China's powerful Central Military Commission has approved the formal establishment of a military garrison for the disputed South China Sea, state media said, in a move which could further boost tensions in already fractious region.

The Sansha garrison would be responsible for "national defence mobilisation ... guarding the city and supporting local emergency rescue and disaster relief" and "carrying out military missions", the Xinhua news agency said on Sunday.

China has a substantial military presence in the South China Sea and the move is a further assertion of its sovereignty claims after it last month upped the administrative status of the seas to the level of a city, which it calls Sansha.

Sansha city is based on what is known in English as Woody Island, part of the Paracel Islands also claimed by Vietnam and Taiwan.

China took full control of the Paracels in 1974 after a naval showdown with Vietnam.

Though Sansha's permanent population is no more than a few thousand, mostly fishermen, its administrative responsibility covers China's vast claims in the South China Sea and its myriad of mostly uninhabited atolls and reefs.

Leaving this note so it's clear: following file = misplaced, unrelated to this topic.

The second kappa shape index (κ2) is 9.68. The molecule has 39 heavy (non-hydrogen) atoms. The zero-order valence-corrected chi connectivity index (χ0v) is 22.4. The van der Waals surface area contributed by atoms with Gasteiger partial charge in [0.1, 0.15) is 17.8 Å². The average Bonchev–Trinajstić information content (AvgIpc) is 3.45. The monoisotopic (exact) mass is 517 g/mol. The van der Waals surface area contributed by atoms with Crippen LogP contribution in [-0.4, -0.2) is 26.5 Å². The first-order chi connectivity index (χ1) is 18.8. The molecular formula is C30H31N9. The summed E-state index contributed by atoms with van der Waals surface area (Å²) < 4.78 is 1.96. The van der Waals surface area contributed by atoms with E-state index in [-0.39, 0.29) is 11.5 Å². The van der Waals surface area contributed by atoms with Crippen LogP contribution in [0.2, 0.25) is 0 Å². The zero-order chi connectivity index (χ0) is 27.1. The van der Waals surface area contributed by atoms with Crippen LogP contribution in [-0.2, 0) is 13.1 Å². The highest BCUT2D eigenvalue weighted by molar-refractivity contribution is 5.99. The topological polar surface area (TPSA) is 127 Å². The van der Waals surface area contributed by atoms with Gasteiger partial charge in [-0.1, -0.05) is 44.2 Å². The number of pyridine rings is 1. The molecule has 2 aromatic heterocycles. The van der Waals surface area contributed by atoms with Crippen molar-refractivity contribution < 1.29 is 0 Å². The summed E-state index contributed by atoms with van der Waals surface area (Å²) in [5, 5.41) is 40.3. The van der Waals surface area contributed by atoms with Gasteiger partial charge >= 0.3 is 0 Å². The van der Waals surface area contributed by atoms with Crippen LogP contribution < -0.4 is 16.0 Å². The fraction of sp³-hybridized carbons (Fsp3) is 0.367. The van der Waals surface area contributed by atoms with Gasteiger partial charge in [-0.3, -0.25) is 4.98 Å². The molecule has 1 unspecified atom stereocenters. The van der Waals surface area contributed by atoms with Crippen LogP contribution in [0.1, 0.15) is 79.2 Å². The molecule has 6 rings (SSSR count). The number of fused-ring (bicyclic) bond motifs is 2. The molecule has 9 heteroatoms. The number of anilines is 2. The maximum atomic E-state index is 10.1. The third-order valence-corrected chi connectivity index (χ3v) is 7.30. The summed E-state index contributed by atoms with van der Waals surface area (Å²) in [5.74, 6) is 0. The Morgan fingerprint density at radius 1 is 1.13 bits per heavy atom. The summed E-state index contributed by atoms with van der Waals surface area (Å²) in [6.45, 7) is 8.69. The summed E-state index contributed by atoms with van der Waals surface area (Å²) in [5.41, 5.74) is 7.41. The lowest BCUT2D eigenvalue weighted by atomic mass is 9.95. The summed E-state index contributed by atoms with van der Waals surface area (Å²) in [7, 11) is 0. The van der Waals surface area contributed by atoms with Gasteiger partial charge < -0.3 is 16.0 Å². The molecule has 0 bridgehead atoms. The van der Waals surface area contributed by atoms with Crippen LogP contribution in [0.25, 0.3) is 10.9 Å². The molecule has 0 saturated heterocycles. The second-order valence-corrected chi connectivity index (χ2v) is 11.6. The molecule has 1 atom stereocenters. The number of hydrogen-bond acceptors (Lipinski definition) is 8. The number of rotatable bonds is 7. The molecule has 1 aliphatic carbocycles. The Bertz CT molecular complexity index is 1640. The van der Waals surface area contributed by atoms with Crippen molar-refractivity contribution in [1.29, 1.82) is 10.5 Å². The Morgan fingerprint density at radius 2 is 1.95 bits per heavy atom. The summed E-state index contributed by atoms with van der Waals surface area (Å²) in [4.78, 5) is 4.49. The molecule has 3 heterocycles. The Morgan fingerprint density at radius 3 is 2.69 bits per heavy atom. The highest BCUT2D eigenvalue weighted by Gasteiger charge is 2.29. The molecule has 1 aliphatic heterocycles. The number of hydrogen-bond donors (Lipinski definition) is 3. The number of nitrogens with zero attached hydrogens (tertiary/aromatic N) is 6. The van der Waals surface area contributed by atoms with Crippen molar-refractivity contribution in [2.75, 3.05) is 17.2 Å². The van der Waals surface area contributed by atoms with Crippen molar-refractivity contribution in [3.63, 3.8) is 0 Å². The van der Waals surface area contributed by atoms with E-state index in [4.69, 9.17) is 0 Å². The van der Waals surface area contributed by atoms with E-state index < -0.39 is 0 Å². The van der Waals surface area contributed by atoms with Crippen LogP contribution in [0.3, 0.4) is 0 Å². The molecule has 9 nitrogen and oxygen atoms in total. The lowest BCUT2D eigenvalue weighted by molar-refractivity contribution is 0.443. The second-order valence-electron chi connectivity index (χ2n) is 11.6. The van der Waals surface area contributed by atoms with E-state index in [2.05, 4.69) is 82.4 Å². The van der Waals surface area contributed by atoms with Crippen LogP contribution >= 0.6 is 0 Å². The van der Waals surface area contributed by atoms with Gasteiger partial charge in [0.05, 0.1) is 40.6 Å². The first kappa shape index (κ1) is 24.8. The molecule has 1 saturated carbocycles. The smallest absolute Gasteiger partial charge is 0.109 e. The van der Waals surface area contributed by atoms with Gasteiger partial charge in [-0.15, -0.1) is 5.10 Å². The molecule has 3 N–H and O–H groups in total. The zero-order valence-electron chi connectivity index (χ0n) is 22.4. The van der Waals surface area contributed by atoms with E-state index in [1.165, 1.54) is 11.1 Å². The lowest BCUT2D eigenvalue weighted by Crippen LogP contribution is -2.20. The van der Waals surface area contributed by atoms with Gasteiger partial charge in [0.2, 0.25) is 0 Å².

The state-run Vietnam News Agency said Vietnam had protested against the Chinese decision.

Potential military flashpoint

It cited a month-old statement by a senior official that the designation of "the so-called Sansha city" was illegal and overlapped with districts Vietnam identified as its own.

Earlier this month, hundreds of Vietnamese demonstrated in Hanoi against China's establishment of Sansha city and its
invitation to oil firms to bid for blocks in offshore areas that Vietnam claims as its territory.

The South China Sea has become Asia's biggest potential military flashpoint as Beijing's sovereignty claim over the huge
area has set it against Vietnam and the Philippines as the three countries race to tap possibly huge oil reserves.

Southeast Asian states sought to save face on Friday with a call for restraint and dialogue over the South China Sea, but made no progress in healing a deep divide about how to respond to China's growing assertiveness in the disputed waters.

Source: Agencies